When a share price drops substantially, people understandably get excited. They hear about investing legends, like Warren Buffett, sweeping up big stakes in companies when the stock price has tumbled, and try to use the same strategy.
But without a full understanding of why the share price has dropped, I think this is a very risky gamble. If you were seeking a bargain and bought shares in Sirius Minerals on 7 August, after it dropped 38% in a week, your investment would have now decreased by 66%.
Let’s take a quick look at Lloyds (LSE: LLOY) and see if this is something that value investors should think about adding to their portfolios.
Keeping it local
I’ve been anxious about Lloyds for a while now. In September, I mentioned two other financial stocks I preferred. My concerns then stemmed from the lack of diversity from the Lloyds group. Its earnings are mostly domestic, and I thought the bank was more susceptible to problems arising from the UK’s withdrawal from the EU than internationally diversified rival, HSBC. That’s without mentioning what might happen to interest rates post-Brexit.
At the time, the bank was also managing a setback from larger-than-anticipated payments for PPI claims, which was another red flag for me. Lloyds estimated these payments to be between £1.6bn to £1.8bn. Has anything changed in the past couple of months to change my mind?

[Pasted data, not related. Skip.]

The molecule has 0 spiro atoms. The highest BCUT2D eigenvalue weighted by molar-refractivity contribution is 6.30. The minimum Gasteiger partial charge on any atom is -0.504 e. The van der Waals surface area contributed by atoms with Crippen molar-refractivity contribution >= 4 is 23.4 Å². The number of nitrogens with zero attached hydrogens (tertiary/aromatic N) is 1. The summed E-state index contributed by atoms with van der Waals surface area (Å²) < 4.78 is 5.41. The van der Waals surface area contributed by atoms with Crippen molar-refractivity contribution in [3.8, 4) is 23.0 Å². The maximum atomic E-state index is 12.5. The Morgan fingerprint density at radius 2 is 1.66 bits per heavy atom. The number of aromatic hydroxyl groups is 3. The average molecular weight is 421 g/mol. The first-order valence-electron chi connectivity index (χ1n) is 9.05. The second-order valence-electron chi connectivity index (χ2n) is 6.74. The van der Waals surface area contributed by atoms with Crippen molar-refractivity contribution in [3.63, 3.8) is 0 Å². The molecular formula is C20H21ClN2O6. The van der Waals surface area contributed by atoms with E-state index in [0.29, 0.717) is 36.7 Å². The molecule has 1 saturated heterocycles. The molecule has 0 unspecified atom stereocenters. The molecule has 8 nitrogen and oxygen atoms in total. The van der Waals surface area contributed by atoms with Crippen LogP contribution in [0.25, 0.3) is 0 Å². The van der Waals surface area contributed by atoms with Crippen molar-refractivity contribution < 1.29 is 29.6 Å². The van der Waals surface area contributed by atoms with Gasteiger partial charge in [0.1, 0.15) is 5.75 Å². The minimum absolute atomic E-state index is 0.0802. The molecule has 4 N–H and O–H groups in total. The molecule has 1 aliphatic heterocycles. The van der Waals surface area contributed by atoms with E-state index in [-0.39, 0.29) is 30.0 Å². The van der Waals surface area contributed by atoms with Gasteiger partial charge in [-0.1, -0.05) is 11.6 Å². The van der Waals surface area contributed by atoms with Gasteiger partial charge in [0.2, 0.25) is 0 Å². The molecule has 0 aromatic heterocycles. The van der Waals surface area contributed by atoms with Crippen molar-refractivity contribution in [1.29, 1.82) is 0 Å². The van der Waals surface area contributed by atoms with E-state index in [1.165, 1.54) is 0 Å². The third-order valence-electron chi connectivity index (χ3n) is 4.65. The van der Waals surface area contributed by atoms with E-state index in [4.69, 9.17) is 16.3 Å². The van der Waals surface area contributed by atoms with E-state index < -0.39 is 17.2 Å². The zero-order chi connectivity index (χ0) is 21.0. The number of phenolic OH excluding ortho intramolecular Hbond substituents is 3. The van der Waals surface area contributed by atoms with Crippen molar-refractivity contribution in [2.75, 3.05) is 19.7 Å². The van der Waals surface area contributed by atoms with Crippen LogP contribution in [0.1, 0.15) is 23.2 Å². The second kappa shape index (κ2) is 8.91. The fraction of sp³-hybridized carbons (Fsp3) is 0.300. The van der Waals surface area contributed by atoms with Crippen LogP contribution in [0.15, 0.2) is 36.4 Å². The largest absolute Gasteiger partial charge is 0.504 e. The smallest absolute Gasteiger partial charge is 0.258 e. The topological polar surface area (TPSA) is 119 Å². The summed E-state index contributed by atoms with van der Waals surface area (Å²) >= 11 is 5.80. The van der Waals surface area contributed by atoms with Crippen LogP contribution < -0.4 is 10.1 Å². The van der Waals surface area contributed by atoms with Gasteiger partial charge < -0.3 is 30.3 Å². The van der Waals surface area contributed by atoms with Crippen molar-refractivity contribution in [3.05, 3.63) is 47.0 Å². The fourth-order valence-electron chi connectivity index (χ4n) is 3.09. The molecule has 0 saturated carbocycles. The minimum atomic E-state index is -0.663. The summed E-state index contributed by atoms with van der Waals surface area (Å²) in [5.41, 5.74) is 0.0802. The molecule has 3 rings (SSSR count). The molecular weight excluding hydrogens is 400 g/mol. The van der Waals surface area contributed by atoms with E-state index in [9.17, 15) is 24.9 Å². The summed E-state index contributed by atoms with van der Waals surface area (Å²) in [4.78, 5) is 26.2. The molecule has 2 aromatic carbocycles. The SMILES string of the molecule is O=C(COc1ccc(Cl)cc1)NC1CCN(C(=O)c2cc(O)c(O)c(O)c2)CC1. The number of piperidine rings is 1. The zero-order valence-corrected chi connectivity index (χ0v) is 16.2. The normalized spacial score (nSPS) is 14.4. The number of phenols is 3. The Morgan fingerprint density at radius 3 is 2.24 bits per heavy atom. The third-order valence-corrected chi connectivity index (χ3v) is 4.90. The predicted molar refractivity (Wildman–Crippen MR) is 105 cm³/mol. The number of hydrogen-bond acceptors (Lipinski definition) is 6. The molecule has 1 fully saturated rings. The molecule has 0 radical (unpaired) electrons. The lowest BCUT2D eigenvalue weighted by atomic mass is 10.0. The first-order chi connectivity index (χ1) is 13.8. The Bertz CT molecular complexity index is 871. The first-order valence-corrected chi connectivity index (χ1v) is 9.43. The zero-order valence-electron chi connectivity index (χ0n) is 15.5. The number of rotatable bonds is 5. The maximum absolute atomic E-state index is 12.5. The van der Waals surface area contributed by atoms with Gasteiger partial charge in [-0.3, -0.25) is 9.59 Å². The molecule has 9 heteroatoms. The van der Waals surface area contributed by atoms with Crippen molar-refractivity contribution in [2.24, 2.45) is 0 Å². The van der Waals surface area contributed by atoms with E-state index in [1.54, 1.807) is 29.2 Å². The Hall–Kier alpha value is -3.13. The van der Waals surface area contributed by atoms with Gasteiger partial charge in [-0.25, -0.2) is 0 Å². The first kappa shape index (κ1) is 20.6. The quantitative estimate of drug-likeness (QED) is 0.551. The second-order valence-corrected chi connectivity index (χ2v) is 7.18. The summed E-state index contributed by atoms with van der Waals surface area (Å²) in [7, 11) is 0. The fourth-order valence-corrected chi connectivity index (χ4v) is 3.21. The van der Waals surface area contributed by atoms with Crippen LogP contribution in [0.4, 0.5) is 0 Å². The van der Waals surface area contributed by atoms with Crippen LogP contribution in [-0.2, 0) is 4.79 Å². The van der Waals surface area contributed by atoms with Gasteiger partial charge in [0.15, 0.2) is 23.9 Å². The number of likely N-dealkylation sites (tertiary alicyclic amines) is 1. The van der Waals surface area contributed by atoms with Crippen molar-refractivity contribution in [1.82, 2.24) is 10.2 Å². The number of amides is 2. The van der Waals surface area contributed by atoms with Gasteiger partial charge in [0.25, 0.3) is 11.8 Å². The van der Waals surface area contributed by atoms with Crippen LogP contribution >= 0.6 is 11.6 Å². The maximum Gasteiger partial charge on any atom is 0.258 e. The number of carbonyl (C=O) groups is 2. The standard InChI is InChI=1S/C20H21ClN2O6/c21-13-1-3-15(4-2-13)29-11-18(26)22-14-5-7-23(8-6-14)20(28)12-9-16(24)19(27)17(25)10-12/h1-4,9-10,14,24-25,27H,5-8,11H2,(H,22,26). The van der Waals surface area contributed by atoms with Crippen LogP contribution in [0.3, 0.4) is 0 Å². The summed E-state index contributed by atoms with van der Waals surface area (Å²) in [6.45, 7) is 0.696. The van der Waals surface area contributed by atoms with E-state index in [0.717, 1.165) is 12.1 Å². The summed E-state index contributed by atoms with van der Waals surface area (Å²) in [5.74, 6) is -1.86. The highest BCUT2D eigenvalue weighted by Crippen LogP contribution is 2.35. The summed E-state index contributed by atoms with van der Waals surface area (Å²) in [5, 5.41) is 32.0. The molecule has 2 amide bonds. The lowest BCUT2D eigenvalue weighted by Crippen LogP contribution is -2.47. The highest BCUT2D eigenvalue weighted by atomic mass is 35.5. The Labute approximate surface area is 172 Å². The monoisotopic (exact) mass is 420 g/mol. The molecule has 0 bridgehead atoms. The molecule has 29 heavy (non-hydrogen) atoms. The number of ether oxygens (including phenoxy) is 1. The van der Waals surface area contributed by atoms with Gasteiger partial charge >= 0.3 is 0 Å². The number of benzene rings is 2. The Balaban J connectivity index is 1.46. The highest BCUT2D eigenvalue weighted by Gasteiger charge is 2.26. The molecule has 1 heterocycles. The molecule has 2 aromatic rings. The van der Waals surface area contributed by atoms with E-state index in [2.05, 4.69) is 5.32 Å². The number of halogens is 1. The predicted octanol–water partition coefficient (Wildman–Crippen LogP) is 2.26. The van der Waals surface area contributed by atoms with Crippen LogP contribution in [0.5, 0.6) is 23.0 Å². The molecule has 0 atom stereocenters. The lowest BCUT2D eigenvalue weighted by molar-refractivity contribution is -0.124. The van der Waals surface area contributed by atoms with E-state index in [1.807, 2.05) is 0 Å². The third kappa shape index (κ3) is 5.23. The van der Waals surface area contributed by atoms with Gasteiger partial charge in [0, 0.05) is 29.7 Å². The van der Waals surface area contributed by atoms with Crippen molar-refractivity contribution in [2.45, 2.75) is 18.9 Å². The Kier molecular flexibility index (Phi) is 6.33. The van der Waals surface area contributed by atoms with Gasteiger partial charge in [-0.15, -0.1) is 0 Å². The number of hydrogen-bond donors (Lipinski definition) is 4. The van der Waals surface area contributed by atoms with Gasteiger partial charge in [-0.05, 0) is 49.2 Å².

With a prospective yield of 5.5%, the Lloyds dividend remains strong – albeit lower than HSBC’s – and the price-to-earnings ratio at the bank is now an appealing 10.
Part of the reason for the recent slump is due to disappointing results issued at the end of October. Profits were hit by the £1.8bn of PPI claims in the third quarter, as the figure is at the top end of its earlier issued estimate. Revenue also decreased by 6% to £4.2bn, which was short of analysts’ expectations. This is disheartening news, as the revenue figure was unaffected by the PPI claims.
The good news was that the bank beat predictions on its costs.
The banking sector is a tough landscape at the moment. With increasing competition from new entrants and disruptors stepping into the market, coupled with low interest rates and a turbulent political environment, it is unstandable why a lot of banking stocks have taken a battering over the past year or two.
A lot of these elements are out of Lloyds’ control. Political uncertainty, for example, means that business confidence is still low.
It is hard to see much of a silver lining in the Q3 results. But there is hope for Lloyds. Along with the 3% reduction in operating costs, the bank has seen growth in its SME segment, with motor finance up 8%.
With the odds of a no-deal Brexit looking less likely than the last time I evaluated the stock, buying shares in the bank seems slightly more appealing. But given the choice between Lloyds and HSBC, I would still chose the latter, given its diversity, size, and larger dividend.
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T Sligo has no position in any of the shares mentioned. The Motley Fool UK has recommended HSBC Holdings and Lloyds Banking Group. Views expressed on the companies mentioned in this article are those of the writer and therefore may differ from the official recommendations we make in our subscription services such as Share Advisor, Hidden Winners and Pro. Here at The Motley Fool we believe that considering a diverse range of insights makes us better investors.